Khiron has over a 90% gross margin for medical cannabis products, and prescription sales are increasing by 25% month on month. What fundamentals make Khiron a solid business?
For us, it has always been about creating the market and generating demand; therefore, we take the conversations about medical cannabis to doctors and patients, and make sure they understand it as a viable alternative. We focus on getting new patients and retaining them. Is it about the sustainability of the business, because selling medical cannabis is a challenge, particularly in Latin America. We measure variables such as patient acquisition, patient retention, dollar per gram that we sell, cross profitability per patient, lifetime value of the patient, doctors' willingness to prescribe, and monthly prescriptions per doctor. Our goal is to have 1 million patients by 2024, so our concern is not about the amount of grams, but about how we improve the patients' quality of life. We also work on providing access and ensuring insurance covers it. Today, 60% of our patients have insurance coverage in Colombia, which means if we do our work right, those patients will stay with us for a long time, which will make us sustainable, and allow for exponential growth. We also want to take this model to the rest of Latin America.
Khiron has 10 clinics in Colombia that form the basis of the distribution network. What are the advantages of having these health centers as a distribution channel and what has been the overall performance of the business?
We have long focused on medical education, and we have a top-quality medical program. We partner with Tec de Monterrey to provide a diploma on medical cannabis. But afterwards, you need to bring the theory to practice. If you visit one of our health centers, you will see more than 300 daily prescriptions for medical cannabis for different conditions. We have been creating an ecosystem of evidence and education, and have our own health centers where we constantly train our doctors. We have just expanded to Peru, and we brought all our doctors from there to Colombia for a week to see the operation of the clinics. We are setting up a medical board, where doctors from anywhere in Colombia can get together to discuss cases. We are set to commence publishing papers in 2021 so doctors can see the data, which will allow us to bring more patients to our clinics.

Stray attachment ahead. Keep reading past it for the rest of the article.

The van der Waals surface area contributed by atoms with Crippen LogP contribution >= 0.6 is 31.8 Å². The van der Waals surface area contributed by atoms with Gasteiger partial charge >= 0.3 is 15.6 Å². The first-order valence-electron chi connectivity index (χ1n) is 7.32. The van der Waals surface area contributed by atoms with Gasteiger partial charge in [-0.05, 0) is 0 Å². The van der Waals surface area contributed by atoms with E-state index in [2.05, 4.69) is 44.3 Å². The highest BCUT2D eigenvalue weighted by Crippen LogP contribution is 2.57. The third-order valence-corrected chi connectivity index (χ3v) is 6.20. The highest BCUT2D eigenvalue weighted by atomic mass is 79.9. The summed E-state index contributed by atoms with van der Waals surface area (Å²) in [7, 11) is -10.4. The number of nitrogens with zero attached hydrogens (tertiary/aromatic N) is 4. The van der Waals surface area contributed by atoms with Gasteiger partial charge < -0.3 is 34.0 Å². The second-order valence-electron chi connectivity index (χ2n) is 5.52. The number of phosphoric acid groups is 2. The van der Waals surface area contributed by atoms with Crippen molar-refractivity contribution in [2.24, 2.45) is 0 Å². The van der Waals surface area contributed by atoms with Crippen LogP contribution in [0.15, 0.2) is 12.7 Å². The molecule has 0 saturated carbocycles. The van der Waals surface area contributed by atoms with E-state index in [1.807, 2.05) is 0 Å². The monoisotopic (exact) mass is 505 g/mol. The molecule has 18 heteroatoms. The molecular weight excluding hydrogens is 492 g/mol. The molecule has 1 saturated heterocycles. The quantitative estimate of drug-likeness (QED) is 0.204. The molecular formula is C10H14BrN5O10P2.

What company features distinguish Khiron from other companies in the country?
In Colombia, there are 3.5 million patients with chronic pain. The average cost for the insurance system for a neuropathic pain patient is about USD5,000. 80% of that cost is for opioid medications. Healthcare in Latin America is funded by taxes from the tobacco, sugar, and gambling industries. In addition, our population is aging while the cost of healthcare is increasing. Medical cannabis is a disruptor of that model, because patients should have integrated care for mind, body, and spirit. Medical cannabis for certain conditions can be at the center of comprehensive treatments if we provide the right data. Three to five years from now, we will be able to get Latin America off opioids, which will generate major savings and ultimately provide better results for patients. With the pandemic the government has had to spend much more money on healthcare, and the question is how to pay for it?
How is Khiron working on key ESG concerns, and what are the advantages in terms of operations and investment performances?
Our mission is to improve the quality of life of patients, so from the beginning we have wanted to disrupt non-sustainable industries. We work with gender equality, pay equality, solar power generation because we believe we are here to do good. When the pandemic started, we donated PCR tests to the city of Bogotá. We work on these measures to align with the UN's sustainable goals. We believe in the future, and we have investors that understand this company is here to do good. We have also completed an ESG specific report that will shortly be released.